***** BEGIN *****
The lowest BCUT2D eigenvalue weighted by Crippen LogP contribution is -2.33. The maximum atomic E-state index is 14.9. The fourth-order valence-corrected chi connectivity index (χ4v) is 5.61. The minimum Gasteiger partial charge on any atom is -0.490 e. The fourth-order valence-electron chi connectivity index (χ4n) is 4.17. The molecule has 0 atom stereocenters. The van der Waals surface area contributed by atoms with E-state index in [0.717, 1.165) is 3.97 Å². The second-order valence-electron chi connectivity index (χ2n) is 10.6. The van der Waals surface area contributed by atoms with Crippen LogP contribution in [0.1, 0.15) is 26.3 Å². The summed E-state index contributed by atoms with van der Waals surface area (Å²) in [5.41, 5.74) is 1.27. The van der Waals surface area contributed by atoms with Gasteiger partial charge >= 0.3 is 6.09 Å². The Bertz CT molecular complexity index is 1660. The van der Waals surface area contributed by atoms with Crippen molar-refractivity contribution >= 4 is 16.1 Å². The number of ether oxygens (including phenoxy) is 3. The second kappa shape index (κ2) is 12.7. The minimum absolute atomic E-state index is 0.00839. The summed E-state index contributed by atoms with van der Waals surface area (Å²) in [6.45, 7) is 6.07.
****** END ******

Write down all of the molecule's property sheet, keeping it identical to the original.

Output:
The lowest BCUT2D eigenvalue weighted by Crippen LogP contribution is -2.33. The maximum atomic E-state index is 14.9. The fourth-order valence-corrected chi connectivity index (χ4v) is 5.61. The minimum Gasteiger partial charge on any atom is -0.490 e. The fourth-order valence-electron chi connectivity index (χ4n) is 4.17. The molecule has 0 atom stereocenters. The van der Waals surface area contributed by atoms with E-state index in [0.717, 1.165) is 3.97 Å². The second-order valence-electron chi connectivity index (χ2n) is 10.6. The van der Waals surface area contributed by atoms with Crippen LogP contribution in [0.1, 0.15) is 26.3 Å². The summed E-state index contributed by atoms with van der Waals surface area (Å²) in [5.41, 5.74) is 1.27. The van der Waals surface area contributed by atoms with Gasteiger partial charge >= 0.3 is 6.09 Å². The Bertz CT molecular complexity index is 1660. The van der Waals surface area contributed by atoms with Crippen molar-refractivity contribution >= 4 is 16.1 Å². The number of ether oxygens (including phenoxy) is 3. The second kappa shape index (κ2) is 12.7. The minimum absolute atomic E-state index is 0.00839. The summed E-state index contributed by atoms with van der Waals surface area (Å²) in [6.45, 7) is 6.07.